Pre-owned Smith&Wesson 1956 Pre29 4 inch Factory Case 4 screw 44 magnum.
This could be as close to Elmer Keith as you may ever get.
Back in the 1950s a stumpy, vociferous and opinionated cowboy from Salmon, Idaho, was once again stirring the pot of arms and ammunition manufacturers. For decades Elmer Keith had been touting powerful revolvers for lawmen and outdoorsmen. It was Keith, along with Phil Sharpe and Doug Wesson, who developed the .357 Mag. in 1935. Keith’s strategy was simple: Take a heavy-for-caliber cast bullet-often of his own design-and crunch it over a generous dollop of (then) Hercules 2400 powder. Light it off with a magnum primer and see what it would do. Recoil was never considered. He and an ad hoc group of big-bore pistoleros, calling themselves the .44 Associates, had began experimenting under the same strategy with N-frame .44 Spl. Smith & Wesson revolvers as far back as the 1920s.
On Dec. 29, 1955, the first .44 Mag. revolver came off the Smith & Wesson line. That revolver went to R.H. Coleman. A second .44 Mag. was completed in January 1956, and it went to Maj. Gen. Julian S. Hatcher of the NRA Technical Staff. A third .44 Mag. was completed on January 27, 1956, and was sent to Elmer Keith.
Initial reports were favorable to the new revolver, and orders were brisk. Though catalogued at the beginning as being available with either a 4- or 6 1/2-inch barrel, the first 500 .44 Mags. were made with a 6 1/2-inch barrel. It would be several months before a 4-inch .44 Mag. was offered. The 8 3/8-inch barrel was made available in 1958. That same year 500 copies of the .44 Mag. were made with 5-inch barrels and are eagerly sought after by collectors for their rarity.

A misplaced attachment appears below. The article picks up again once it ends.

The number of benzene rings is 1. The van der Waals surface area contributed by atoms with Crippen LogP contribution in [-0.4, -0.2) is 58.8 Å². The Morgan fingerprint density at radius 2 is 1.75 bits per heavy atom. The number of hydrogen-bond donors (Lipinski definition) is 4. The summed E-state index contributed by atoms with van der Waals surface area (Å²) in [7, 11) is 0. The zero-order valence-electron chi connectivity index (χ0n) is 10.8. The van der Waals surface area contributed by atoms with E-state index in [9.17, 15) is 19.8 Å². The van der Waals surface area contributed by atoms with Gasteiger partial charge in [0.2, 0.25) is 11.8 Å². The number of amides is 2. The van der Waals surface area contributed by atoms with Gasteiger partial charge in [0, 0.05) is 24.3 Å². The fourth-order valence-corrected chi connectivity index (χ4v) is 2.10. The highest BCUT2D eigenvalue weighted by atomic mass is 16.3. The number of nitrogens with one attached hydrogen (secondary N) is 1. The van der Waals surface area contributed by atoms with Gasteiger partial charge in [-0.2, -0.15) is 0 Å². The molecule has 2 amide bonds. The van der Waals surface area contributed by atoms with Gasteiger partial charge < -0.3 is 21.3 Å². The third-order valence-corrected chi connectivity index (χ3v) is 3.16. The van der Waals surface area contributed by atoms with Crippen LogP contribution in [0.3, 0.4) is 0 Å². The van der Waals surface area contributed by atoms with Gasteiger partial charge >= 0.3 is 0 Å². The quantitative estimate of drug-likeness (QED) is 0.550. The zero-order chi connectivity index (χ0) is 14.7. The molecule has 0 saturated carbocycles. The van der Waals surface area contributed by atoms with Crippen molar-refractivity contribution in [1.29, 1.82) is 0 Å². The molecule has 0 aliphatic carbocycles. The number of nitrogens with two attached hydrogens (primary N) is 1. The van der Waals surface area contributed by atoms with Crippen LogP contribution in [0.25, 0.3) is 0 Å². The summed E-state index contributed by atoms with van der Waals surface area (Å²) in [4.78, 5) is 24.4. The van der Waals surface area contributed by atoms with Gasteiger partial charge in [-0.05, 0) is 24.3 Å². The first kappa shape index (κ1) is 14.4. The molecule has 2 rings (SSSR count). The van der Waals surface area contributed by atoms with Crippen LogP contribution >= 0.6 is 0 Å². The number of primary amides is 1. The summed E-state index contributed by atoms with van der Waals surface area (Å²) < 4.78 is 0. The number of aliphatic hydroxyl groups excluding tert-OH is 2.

After 1955 the top side plate screw was eliminated, and from that time until 1961 the revolvers were known as 4-screw guns. 1957 saw the Smith & Wesson .44 Mag. get the name we all know today-the Model 29. That is when the factory decreed that all revolvers were to have their model numbers stamped on the yoke. The Model 29 continued to have strong sales, eventually edging out the Model 24, a.k.a the Model 1950 Target in .44 Spl. from the line in 1966.
This revolver is not stamped 29, it is a 4 inch 4 screw which places it as being built in early 1957(1957-1958: S176000 to S181999) While it was shot and used it is in extraordinary condition as the pictures show. This is unarguably a center piece for any S&W N frame collection. S&W started model numbering in 1957….and indeed, the Standard Catalog of Smith & Wesson says that they changed the Pre Model 29’s to model numbers at S179000 in 1957. But…it also says (under the heading) “Four-Screw Pre-Model 29s…”….”revolvers with serial numbers as high as S184000 may be found as pre-Model 29s without the model number stamped in the yoke.” (Standard Catalog of Smith & Wesson, 3rd Edition, Pg. 162)
Carl Hellstrom, then president of Smith & Wesson, presented Elmer Keith with one of the first factory 4″ .44 Magnums. It was part of Keith’s working collection and is also fully engraved, and ivory stocked with an eagle carved on the right grip, and a brass presentation medallion on the right grip. Makes me wonder how close was this gun was in relation to the Elmer Keith factory 4″. At the very least the same craftsman that built it built this one as well.
Keith owned at least 5 documented pre29s.
Serial numbers S147220,S153830, S161577(The Hellstorm gun) S178263 and S181464.